Hotel in Cascadia, Oregon, 1925, via Gerald W. Williams Collection, OSU (Oregon State University) Special Collections & Archives Commons on flickr.
I love that rustic bench on the right side of the porch. (Click on the image to enlarge it.)
George Geisendorfer opened a resort at Cascadia Springs in 1896, offering what he called the “curative powers” of the local mineral spring water. The resort included a hotel, garden, croquet course, tennis courts, and bowling alley. After the hotel burned, the 300-acre property was acquired by the state of Oregon and is now the site of Cascadia State Park.
Wide enough for two rocking chairs, at least. . .
New Bern, North Carolina, 1936, by Frances Benjamin Johnston, via Library of Congress Prints and Photographs Division.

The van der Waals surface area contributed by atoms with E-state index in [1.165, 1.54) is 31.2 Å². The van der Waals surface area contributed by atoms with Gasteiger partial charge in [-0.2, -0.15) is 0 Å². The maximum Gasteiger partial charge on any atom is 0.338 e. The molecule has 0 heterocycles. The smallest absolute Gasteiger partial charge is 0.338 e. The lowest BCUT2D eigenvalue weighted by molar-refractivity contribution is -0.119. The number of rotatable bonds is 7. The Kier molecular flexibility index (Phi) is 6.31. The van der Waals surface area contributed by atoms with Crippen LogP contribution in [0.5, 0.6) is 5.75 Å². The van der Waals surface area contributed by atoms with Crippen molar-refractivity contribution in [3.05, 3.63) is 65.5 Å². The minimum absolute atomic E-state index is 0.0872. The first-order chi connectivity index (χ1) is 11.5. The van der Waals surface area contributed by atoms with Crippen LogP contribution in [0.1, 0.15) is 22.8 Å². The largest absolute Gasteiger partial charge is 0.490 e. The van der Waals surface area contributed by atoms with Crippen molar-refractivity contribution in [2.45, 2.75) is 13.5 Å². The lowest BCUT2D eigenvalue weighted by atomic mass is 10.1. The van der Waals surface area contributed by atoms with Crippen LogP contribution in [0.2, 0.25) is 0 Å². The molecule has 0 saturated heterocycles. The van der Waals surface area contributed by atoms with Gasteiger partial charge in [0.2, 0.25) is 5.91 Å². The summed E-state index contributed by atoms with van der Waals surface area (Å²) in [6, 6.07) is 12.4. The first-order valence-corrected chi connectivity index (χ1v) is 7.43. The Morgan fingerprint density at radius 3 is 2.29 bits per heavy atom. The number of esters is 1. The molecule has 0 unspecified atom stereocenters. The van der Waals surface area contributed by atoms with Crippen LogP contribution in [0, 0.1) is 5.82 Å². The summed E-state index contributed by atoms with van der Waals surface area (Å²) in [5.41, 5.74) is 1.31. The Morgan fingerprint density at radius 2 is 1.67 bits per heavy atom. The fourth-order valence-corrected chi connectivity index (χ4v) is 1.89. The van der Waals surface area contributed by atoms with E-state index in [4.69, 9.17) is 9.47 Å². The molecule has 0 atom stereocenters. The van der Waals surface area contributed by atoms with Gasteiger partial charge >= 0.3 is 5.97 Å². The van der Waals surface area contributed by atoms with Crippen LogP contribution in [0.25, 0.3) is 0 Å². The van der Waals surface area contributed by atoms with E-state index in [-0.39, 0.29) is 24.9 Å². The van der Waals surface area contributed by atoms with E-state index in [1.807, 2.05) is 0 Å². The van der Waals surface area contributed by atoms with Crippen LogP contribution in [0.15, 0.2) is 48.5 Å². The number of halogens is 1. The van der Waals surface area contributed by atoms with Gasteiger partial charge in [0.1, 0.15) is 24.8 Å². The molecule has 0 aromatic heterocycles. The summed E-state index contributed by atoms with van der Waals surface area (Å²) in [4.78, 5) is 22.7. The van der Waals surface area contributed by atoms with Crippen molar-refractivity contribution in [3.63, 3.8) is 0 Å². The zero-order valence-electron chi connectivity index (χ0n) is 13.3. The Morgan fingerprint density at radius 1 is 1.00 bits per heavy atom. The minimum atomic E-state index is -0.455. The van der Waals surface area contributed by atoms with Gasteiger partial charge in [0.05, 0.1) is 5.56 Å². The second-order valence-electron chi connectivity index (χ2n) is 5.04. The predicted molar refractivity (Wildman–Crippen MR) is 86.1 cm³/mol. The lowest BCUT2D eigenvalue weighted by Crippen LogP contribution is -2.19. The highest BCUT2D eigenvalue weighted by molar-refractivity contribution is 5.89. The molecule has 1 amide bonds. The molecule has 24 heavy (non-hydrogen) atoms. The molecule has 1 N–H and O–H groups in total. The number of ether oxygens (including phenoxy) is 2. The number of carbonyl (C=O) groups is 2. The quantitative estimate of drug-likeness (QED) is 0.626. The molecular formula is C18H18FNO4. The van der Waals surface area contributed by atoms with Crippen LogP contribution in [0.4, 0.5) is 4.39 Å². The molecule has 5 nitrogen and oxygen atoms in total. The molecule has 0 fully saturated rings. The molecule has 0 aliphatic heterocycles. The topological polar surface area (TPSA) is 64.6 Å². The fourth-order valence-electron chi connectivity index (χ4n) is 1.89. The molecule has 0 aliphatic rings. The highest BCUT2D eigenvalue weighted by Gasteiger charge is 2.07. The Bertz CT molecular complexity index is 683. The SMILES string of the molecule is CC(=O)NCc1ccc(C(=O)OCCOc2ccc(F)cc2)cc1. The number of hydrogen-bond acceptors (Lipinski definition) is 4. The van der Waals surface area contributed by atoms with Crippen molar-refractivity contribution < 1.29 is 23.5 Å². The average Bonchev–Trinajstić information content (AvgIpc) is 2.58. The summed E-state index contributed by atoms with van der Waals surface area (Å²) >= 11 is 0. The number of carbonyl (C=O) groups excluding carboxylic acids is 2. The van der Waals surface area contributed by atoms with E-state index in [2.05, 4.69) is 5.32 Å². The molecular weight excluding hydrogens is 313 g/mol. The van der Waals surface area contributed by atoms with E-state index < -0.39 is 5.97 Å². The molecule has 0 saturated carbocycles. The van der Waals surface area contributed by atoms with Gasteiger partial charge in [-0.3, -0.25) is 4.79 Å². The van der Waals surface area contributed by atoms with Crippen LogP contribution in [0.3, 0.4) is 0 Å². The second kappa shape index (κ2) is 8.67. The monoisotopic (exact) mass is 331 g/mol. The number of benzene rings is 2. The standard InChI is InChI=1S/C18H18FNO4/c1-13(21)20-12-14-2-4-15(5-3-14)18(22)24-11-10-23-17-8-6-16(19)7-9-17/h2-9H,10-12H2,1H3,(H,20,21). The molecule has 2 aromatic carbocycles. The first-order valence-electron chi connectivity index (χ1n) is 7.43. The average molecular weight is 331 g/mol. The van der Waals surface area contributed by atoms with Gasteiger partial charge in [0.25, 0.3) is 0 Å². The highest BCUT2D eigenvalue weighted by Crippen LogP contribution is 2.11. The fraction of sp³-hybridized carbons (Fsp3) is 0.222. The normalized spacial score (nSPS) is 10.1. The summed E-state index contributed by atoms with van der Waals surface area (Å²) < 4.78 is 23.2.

“Grandmother of farm family awaits evacuation bus. Evacuees of Japanese ancestry will be housed in War Relocation Authority centers for the duration,” May 9, 1942, by Dorothea Lange for the U.S. War Relocation Authority, via U.S. National Archives on flickr.
Centerville is a community in northern California. All along the Pacific coast — from 1942 to January 1945 — over 110,000 people of Japanese heritage were forced into internment camps. Sixty-two percent were American citizens.
In 1988, in the Civil Liberties Act, the U.S. Government admitted that its actions had been based on “race prejudice, war hysteria, and a failure of political leadership.”